Cause all of me loves all of you. Love your curves and all your edges, all your perfect imperfections…
As cliché as it may sound, that song has been stuck in our genes as millennials: in Uniqlo, in McDonalds’, in my friend’s wedding, in my neighbor’s jukebox, in someone’s television. Residing in Manila is John Legend’s constant lecturing Filipinos the choice to see the perfections in the imperfections of one’s significant other.
Unfortunately, I am not buying that because of one untapped “imperfection”:
“Babe, busy ako eh. May gagawin pa ako mamaya. Pwede next time, ok?”
That is me in the First Spiritual Exercises (FSE), a four-week activity that invites students to pause and reflect on the Word of God. Every week, I and my four colleagues are encouraged to take a fifteen-minute breather on the essence of God’s love–finding a place of silence, listening to our surroundings, and reading the Bible. That quarter of an hour is an opportunity to take a step back from this lonely life called college. Sadly, I have been that miserable to not even zip my mouth and relax.
The past month has been a walk through the fiery furnace, a suicide without an overdose, drugs or a knife. It was a festival: required readings and quizzes in Theology, a quiz bee in German, orals in Philosophy, long tests in three Math courses, and an exam for a consulting firm. Mother nature wanted to join in the fun, so she squeezed my abdomen and casted a spell on the school’s doctor, disclosing that I have gall stones. Fortunately, these stones were hullaballoos; I was only having acid reflux until the eczema in my hands began to peel my skin and annoy me with boils.
From the get-go, I cannot love, nor I feel loved because of one word: BUSY–busy with everything about me. For this reason, my FSE experience is a total bust.
“Or is it so,” I thought. After all the ruckus of my depressing semester, I decided to spend the entire holy week with my family in Batangas a province that is a three-hour ride away from the busiest Manila. While I was in the comfort of my bed, my eyes squinted by, what I thought to be, the flashlight of my five-year-old nephew who is fund of laughing at the expense of my pain and suffering. As soon as I scratched all the sands in my eyes, lo and behold, an unrealized painting has gone in motion outside my window; the waving of coconut trees in the far north, the flapping of the wings of a flock of birds, and the howling of the eastern wind. I stretched out my hand and a red leaf from the wind fell into my palm, making me a part of this masterpiece.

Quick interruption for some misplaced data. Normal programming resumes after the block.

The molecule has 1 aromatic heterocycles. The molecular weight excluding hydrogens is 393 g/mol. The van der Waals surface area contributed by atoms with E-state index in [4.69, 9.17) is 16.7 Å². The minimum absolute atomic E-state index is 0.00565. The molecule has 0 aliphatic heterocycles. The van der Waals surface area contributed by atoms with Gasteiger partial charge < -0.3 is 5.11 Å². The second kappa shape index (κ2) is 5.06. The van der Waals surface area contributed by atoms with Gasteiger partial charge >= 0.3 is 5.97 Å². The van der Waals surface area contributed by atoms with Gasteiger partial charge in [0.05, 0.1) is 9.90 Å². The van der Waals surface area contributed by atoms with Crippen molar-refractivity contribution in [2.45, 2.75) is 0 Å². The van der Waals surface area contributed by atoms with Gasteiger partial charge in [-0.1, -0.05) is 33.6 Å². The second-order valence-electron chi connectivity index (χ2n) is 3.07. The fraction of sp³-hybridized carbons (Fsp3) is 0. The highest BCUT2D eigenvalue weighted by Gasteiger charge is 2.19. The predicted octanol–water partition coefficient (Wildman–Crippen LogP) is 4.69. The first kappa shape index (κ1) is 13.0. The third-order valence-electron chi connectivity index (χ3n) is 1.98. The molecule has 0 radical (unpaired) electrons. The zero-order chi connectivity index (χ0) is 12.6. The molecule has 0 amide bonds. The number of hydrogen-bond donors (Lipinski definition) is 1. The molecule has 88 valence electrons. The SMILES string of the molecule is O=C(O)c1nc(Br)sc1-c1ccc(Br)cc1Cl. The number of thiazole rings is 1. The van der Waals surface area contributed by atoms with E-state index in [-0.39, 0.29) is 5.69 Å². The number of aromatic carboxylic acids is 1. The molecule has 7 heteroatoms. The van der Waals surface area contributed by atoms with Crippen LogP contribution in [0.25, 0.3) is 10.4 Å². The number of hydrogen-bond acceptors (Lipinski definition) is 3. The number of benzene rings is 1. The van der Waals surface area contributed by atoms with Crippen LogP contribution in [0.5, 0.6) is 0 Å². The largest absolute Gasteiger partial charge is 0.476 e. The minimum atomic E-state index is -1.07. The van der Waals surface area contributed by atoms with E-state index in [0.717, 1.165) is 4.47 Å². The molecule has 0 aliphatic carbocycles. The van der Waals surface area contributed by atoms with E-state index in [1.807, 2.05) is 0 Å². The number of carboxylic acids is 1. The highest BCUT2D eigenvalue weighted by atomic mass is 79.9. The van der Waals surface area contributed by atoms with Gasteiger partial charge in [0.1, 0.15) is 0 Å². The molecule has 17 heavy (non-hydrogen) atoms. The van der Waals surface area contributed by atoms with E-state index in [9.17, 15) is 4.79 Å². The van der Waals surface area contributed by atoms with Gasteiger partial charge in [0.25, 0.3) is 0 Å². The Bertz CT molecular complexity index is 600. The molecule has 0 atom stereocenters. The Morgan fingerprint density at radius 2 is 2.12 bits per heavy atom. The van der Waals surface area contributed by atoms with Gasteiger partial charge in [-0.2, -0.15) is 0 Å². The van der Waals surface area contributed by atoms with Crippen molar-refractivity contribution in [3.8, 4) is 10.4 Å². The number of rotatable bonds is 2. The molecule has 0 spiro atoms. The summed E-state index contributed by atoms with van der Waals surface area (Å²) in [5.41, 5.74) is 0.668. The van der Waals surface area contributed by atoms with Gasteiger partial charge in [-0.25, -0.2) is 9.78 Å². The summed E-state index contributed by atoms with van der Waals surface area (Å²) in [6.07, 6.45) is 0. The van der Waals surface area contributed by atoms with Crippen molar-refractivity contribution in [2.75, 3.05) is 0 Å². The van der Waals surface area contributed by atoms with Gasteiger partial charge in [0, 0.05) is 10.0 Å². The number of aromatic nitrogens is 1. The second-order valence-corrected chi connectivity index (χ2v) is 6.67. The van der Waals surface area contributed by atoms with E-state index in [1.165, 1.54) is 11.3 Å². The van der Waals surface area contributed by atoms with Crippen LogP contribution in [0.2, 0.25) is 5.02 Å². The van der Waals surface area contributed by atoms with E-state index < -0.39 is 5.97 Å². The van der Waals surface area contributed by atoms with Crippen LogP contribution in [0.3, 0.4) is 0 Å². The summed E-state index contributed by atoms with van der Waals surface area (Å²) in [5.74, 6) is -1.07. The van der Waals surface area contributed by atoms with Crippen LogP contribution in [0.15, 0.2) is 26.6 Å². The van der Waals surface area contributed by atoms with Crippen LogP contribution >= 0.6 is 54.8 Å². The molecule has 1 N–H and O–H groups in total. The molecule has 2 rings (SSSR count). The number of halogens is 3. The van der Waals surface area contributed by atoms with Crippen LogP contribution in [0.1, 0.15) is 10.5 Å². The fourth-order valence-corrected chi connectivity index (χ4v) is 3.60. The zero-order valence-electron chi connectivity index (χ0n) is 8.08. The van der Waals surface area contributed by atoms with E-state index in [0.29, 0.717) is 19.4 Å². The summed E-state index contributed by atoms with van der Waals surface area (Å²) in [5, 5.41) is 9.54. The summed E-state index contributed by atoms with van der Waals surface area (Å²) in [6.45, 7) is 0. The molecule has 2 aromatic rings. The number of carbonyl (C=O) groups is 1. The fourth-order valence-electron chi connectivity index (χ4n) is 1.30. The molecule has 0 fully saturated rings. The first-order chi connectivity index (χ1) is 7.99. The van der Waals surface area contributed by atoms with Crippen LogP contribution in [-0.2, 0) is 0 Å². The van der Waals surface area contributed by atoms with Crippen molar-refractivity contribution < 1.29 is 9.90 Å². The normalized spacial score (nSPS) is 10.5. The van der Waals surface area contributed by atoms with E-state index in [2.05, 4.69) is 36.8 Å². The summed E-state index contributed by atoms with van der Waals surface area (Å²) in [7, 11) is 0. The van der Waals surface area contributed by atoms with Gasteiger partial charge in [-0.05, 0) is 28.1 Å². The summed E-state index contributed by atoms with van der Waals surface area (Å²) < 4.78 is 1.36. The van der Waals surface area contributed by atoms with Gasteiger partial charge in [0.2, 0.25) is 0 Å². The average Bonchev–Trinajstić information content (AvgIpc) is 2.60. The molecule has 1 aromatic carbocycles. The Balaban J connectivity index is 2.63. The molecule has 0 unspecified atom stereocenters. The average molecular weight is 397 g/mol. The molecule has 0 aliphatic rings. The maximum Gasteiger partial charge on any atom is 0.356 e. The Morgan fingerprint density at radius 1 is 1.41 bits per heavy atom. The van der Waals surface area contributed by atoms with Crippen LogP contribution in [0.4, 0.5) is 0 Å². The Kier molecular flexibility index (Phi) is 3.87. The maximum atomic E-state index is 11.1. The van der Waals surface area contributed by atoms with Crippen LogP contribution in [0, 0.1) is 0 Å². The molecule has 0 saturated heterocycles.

“When was the last time I was a part of something like this?”
FSE Week 1–My family accompanied me to Health First to have my ultrasound, fecalysis, urinalysis, and red blood count. Their birthday gift to me was the “negative” results: “negative” for gall stones, “negative” for kidney stones, “negative” for diarrhea.
FSE Week 2–A high school student from Ateneo invited me to watch a play with him on the batch’s last days before parting ways for college. Being there for the little one entices him to have myself wrapped around his tight embrace.
FSE Week 3–My dance crew from Singapore connected with me through video calls and performed their electrifying freestyles. More than their improvements as dancers, this brought me to tears: “Zac, come back to Singapore lah!”
FSE Week 4–While I laid down on my bed, recovering from my wisdom teeth extraction, my mother religiously checked on my condition, prepared my medications on top of my side table, kissed on the forehead, and said, “I love you, baby ko!”
To my surprise have I been oblivious to such masterpieces, painted within four weeks of my FSE experience. Despite the heavy burdens in my plate, I can love and feel loved. I have become part of something beautiful in other people’s paintings. ~ Zachary Bisenio